Psychologists have hitherto devoted the larger part of their energy to investigating the structure of the mind. Of late, however, there has been manifest a disposition to deal more fully with its functional and genetic phases. To determine how consciousness develops and how it operates is felt to be quite as important as the discovery of its constituent elements. This book attempts to set forth in an elementary way the generally accepted facts and principles bearing upon these adjacent fields of psychological inquiry, so far as they pertain to the mind of man. Inasmuch as it is mental activity, rather than mental structure, which has immediate significance for thought and conduct, it is hoped that students of philosophy, as well as students of education, may find the book especially useful. The differing conditions under which introductory courses in psychology are offered at various institutions render it desirable that a text-book should be adaptable to more than one set of circumstances. The present text has accordingly been arranged with the purpose of permitting considerable flexibility in the emphasis laid upon the several portions of the subject. This fact accounts for an amount of repetition and cross-reference which otherwise would have been regarded as unnecessary. (PsycINFO Database Record (c) 2004 APA, all rights reserved).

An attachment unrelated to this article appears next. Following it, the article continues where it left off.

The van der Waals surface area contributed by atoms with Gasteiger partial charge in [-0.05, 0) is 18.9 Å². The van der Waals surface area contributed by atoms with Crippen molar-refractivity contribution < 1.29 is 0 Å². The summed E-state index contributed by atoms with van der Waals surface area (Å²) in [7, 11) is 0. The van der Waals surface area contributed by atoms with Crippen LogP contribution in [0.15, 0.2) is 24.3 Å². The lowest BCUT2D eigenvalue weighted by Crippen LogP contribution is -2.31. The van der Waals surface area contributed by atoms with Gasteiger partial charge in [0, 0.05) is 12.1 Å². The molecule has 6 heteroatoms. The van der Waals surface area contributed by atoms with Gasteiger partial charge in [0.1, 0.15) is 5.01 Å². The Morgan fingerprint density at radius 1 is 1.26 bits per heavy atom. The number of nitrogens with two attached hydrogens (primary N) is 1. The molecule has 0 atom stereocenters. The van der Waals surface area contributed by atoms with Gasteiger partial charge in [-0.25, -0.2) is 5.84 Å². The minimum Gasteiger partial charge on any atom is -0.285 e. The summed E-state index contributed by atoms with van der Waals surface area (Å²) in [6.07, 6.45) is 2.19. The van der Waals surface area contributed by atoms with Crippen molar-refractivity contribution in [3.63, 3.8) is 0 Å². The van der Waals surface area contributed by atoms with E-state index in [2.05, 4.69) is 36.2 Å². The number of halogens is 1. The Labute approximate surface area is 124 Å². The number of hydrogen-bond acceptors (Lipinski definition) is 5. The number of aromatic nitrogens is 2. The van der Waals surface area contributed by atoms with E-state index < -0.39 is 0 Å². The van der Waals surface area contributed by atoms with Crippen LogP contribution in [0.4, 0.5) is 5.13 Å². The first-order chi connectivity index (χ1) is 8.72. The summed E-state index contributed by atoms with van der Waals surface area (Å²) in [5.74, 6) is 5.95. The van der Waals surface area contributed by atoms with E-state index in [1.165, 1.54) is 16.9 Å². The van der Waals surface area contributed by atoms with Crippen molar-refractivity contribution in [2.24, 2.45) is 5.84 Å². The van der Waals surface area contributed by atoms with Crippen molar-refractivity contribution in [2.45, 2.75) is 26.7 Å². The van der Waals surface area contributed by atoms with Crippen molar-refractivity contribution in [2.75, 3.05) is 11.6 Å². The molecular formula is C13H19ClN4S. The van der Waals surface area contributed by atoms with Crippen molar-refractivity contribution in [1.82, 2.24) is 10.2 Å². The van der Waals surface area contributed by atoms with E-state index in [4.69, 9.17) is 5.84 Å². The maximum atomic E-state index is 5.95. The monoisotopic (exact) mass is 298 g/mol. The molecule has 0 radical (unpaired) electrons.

"The present volume contains the first series of lectures delivered upon the Ichabod Spencer Foundation at Union College, during the early part of the year 1911. It was the desire of the founder, Mrs. William Leavitt, to do honor to the memory of her father, the Rev. Ichabod Spencer, D.D., of the class of 1822 at Union College. She wished also to encourage the study of a branch of knowledge in which he was deeply interested and well skilled. It was specified, therefore, that the lectures should deal primarily with psychological subjects. It seemed to the author, who was honored by selection for this agreeable task, that the opening course might properly deal in an introductory manner with the main characteristics of the contemporary situation in psychology, leaving to subsequent lecturers the more intensive consideration of one or another of the problems now engaging the attention of specialists. He has carried out this plan as completely as he could within the limits of the eight lectures of the series. The material was arranged for presentation to a general college audience, and has, therefore, been freed as far as possible from the technicalities of scientific terminology. The attempt has been made to convey a just and comprehensive impression of the principal features of the psychology of to-day; but much selection among topics has been necessary, and this has been guided by a purpose to avoid the more abstruse aspects of the subject which are somewhat remote from the usual interests of the layman"--Preface. (PsycINFO Database Record (c) 2006 APA, all rights reserved).